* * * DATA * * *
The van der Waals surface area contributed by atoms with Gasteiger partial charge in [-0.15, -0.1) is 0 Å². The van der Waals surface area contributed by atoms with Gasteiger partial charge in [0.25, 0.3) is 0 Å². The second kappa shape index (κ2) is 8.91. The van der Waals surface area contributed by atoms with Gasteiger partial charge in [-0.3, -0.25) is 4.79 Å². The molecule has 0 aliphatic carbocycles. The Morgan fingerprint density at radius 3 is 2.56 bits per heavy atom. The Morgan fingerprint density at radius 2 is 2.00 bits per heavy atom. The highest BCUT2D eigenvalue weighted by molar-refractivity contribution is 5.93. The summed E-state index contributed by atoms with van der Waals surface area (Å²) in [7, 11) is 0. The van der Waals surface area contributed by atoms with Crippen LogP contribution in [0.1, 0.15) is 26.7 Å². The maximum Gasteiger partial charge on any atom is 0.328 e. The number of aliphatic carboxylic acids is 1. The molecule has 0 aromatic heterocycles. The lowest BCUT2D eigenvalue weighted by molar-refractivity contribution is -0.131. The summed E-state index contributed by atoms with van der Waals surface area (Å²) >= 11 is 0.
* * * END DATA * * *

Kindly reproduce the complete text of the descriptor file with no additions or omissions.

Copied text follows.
The van der Waals surface area contributed by atoms with Gasteiger partial charge in [-0.15, -0.1) is 0 Å². The van der Waals surface area contributed by atoms with Gasteiger partial charge in [0.25, 0.3) is 0 Å². The second kappa shape index (κ2) is 8.91. The van der Waals surface area contributed by atoms with Gasteiger partial charge in [-0.3, -0.25) is 4.79 Å². The molecule has 0 aliphatic carbocycles. The Morgan fingerprint density at radius 3 is 2.56 bits per heavy atom. The Morgan fingerprint density at radius 2 is 2.00 bits per heavy atom. The highest BCUT2D eigenvalue weighted by molar-refractivity contribution is 5.93. The summed E-state index contributed by atoms with van der Waals surface area (Å²) in [7, 11) is 0. The van der Waals surface area contributed by atoms with Crippen LogP contribution in [0.1, 0.15) is 26.7 Å². The maximum Gasteiger partial charge on any atom is 0.328 e. The number of aliphatic carboxylic acids is 1. The molecule has 0 aromatic heterocycles. The lowest BCUT2D eigenvalue weighted by molar-refractivity contribution is -0.131. The summed E-state index contributed by atoms with van der Waals surface area (Å²) >= 11 is 0.